Kosheli has always been the glorious centre of art and culture, and the cultural ambassador in the UK, due to the patronage of Nepalese people themselves. It has represented Nepal on number of occasions at national and international level. I, still recall the magical moment of that fine early summer morning of 1995, following the sleepless overnight intensive rehearsal, representing Nepal in front of thousands of cheering crowds on the grand stage of Hyde park during the VE day ceremony.
Obviously, Nepal has a strong tradition and heritage to draw inspiration from. Arts and culture are the pillars of country’s strength and resilience. Kosheli has unfailingly fulfilled its responsibility with intensity and depth.
Kosheli has always shunned itself from commercially motivated performances for the sake of our age -old tradition but has instead supported and actively contributed in the fund raising activities of various charity organisations, schools and communities including the "Yeti Welfare Foundation"
The then outgoing president of Yeti Association Mr Nima Wangden Lama was quoted in a Nepali newspaper in 2005, as proudly acknowledging " In fact Kosheli has helped raise about seventy five percent of the Yeti Welfare Foundation's total fund estimated approximately one hundred thousand pounds”.
Following the aftermath of the most recent devastating earthquake in Nepal Kosheli office bearers and general members physically attended a number of fund raising rounds in the streets of London, with a bucket in their hands and Nepal in the hearts. They managed to raise almost five thousand pounds which is already a lot of money in monetary value, but worth even more in significance and gesture.
This alone reveals the depth of its involvement in the charitable cause. It's greatness is depicted in people's hearts, not in documents.
We are representing present generation. We have inherited the cultural heritage of our time from our predecessor. We, as the trustee of time need to preserve and transmit it to the posterity. This is how the culture is preserved and cascaded down to the new generation, for the sake of the nation and for our survival with own identity.
I, myself feel profoundly indebted and humbled by the numerous wonderful opportunities that was entrusted to me by Kosheli for several years, which did not just provide me with the rare opportunity of serving my country from abroad, but also nurtured and helped unearth my potential which otherwise would have remained dormant forever.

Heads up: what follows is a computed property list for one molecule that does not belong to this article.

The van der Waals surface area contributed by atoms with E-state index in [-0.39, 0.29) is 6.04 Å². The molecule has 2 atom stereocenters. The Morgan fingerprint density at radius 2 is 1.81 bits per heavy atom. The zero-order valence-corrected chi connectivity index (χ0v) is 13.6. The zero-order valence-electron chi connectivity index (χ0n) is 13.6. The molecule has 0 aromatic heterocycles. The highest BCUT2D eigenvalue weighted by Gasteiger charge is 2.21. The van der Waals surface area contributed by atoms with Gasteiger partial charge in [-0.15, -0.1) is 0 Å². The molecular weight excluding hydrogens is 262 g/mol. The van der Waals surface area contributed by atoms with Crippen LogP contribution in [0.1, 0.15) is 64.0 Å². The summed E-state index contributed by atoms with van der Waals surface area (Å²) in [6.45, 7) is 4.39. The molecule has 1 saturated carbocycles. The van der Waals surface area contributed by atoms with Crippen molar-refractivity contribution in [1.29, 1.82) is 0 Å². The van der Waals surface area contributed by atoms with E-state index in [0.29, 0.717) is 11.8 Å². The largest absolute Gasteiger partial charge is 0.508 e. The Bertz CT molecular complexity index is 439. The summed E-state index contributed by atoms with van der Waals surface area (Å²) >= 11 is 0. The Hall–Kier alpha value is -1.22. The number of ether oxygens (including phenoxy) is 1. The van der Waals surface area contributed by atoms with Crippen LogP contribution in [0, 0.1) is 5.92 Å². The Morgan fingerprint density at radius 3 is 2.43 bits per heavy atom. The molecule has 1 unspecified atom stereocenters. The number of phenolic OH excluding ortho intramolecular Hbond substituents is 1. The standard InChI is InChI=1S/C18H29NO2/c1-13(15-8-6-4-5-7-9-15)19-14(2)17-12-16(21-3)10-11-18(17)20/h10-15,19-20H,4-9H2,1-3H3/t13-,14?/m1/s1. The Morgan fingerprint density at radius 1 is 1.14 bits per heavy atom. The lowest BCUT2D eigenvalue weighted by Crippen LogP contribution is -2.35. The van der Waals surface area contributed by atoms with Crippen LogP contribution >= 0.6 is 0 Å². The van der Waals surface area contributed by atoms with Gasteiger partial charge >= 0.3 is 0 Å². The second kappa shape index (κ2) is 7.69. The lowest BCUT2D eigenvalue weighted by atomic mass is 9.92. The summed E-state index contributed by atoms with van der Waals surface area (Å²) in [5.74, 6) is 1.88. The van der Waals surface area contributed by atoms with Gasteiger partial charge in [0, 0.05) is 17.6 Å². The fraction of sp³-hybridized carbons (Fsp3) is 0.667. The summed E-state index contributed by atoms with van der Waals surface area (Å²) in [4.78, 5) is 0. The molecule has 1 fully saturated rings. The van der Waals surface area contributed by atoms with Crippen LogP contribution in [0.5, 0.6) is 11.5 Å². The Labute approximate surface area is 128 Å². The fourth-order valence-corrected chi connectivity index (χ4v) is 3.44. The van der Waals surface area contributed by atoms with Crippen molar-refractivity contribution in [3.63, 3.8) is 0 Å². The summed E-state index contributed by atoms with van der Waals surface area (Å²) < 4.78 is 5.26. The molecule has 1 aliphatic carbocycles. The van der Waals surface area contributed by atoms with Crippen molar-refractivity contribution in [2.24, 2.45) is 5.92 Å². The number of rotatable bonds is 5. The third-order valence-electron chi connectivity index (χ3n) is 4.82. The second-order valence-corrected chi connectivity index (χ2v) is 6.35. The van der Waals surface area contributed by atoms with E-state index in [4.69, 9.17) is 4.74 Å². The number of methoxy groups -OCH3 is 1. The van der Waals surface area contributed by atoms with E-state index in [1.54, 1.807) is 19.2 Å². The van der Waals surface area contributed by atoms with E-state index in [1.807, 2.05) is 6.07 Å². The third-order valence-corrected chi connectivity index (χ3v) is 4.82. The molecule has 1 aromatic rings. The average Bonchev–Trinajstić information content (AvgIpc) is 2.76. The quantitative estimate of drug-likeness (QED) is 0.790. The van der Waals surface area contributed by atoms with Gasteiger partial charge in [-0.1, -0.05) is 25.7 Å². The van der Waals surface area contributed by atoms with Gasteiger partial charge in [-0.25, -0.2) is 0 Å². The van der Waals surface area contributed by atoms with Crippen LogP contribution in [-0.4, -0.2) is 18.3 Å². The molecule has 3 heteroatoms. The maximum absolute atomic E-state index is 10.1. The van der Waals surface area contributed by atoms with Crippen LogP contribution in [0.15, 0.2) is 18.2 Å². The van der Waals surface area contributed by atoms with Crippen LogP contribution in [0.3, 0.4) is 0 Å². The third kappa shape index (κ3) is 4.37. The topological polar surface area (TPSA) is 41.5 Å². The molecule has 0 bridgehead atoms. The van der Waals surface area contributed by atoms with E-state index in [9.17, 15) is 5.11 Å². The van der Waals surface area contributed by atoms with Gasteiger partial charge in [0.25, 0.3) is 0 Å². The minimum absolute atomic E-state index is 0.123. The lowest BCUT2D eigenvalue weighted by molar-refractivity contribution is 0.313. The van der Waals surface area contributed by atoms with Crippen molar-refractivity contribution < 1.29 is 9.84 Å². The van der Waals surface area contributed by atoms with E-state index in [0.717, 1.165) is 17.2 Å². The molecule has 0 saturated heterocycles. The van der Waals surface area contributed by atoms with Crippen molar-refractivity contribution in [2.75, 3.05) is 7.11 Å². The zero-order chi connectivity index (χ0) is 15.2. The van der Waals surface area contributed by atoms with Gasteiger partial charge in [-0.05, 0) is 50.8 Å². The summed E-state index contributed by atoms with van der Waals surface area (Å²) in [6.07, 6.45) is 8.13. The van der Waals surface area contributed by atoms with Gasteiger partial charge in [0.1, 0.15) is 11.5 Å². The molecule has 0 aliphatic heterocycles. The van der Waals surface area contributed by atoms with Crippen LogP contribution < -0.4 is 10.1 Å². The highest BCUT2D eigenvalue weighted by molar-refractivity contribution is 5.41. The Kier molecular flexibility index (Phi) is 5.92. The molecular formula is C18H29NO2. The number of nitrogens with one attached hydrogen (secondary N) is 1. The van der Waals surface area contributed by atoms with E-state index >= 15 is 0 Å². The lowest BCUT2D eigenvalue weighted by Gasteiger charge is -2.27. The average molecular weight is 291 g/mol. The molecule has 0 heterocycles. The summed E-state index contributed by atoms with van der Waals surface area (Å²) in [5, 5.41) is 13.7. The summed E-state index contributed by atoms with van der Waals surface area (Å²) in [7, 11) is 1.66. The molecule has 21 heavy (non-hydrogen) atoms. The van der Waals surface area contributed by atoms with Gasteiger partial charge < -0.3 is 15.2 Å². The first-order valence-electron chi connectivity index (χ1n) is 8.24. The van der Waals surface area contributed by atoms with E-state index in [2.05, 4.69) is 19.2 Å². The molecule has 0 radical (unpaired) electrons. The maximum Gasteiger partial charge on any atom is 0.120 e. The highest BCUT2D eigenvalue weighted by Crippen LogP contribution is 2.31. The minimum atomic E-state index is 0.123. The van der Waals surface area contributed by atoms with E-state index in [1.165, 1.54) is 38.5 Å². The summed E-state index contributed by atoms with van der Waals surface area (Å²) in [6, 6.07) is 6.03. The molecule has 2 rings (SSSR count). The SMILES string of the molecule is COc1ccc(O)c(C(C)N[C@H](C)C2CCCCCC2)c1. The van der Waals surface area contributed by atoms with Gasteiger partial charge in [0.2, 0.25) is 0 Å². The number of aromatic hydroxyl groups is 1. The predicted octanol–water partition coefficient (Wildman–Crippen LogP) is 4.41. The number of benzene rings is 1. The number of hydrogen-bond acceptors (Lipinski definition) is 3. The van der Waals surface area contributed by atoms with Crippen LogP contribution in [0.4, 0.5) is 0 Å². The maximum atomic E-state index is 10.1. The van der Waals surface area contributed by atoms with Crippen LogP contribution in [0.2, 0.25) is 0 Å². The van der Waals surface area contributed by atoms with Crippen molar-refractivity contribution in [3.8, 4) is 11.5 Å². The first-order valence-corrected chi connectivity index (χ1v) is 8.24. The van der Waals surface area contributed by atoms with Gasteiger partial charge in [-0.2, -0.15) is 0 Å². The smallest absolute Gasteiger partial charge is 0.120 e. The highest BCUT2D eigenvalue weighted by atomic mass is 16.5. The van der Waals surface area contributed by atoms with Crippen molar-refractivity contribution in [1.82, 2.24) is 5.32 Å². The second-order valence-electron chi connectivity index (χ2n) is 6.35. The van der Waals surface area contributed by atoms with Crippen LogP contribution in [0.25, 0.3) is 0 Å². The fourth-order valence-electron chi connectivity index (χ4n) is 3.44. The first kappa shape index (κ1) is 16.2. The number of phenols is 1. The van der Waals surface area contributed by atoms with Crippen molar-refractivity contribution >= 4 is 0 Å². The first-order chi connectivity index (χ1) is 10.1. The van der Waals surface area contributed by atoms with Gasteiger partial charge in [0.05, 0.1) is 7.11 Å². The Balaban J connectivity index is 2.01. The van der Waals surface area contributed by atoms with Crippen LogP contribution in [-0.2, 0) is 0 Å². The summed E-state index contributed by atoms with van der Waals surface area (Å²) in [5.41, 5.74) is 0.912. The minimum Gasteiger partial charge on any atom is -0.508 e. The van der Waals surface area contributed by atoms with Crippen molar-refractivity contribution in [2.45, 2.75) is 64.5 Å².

With years of hectic and rigorous efforts, tested and tried by innumerable time, tide and topsy-turvy hurdles, Kosheli has come a long way from where it can proudly look back and deservedly breathe some sigh of relief.
Kosheli has always been very fortunate to have had this array of dedicated artists on its side. The likes of Suresh Chandra Pradhan, Narendra Pyasi, Sujan Ghimire, Rajendra Bhuju, Anil Thapa, Pramod Sharma, Hemanta Acharya, Pasang Gautier, Binod Shrestha and Sabin Rajbhandari will never be forgotten. They have not just shown their true worth when it mattered the most, but also have stood firm throughout its turbulent past. The bond is stronger than ever.
Today Kosheli is in safe hands in the leadership of yet another Kosheli prodigy Mr Amrit Gurung. Nobody would dare to tread this path if they did not have courage to shoulder the weight of past and clear vision of obstacles ahead.
Amrit Gurung surprised everyone and excelled in every department spectacularly.
One of the most important achievements during his tenure is Kosheli being officially registered as charity in the UK. This historical event has further streamlined Kosheli and smoothened the path with clear direction ahead.
He is now serving the second term of his presidency. He is flanked by truly gifted artists with vast knowledge and experience.
Gita Thapa, Sharmila Singh and Ruby Thapa have sacrificed a lot beyond expression.
Mr Sushil Singh as a media partner on behalf of Nepali Samaj UK, has remained discreet in his incomparable contribution day and night, which has not gone unnoticed in public eyes. Ujjwol Shrestha and Purna Man Bajracharya have added a new dimension to it. The towering figures of Nepali community in the UK, Mr Dhurba KC, Bijaya Thapa, Hari Thapa, Mahanta Shrestha, Dr Raghav Prasad Dhital, Pashupati Bhandari, Suresh Jung Shah, Birendra Kunwar, Hom Paribag and many more have always been all weather friends. The then child artists Srijana Singh and Rabina Kunwar, performing on stage from the very early age, when they were hardly able even to walk on their own, is really touching and deserves a fitting tribute.
One of the most respected senior figures of Nepalese community in the UK, the late Ishwor Manandhar supported and cared for it from day one, until the moment he breathed last. This wonderful human being, a beacon of hope and the guiding light in our society will be sorely missed. He remains in the core of our hearts.
The Nepalese community in the UK has adopted Kosheli as its own. True followers have never deserted once coming into contact with it, rain or shine.
In the light of these contributing factors, the future of Kosheli looks very bright. It has all it takes to advance further on a long way ahead.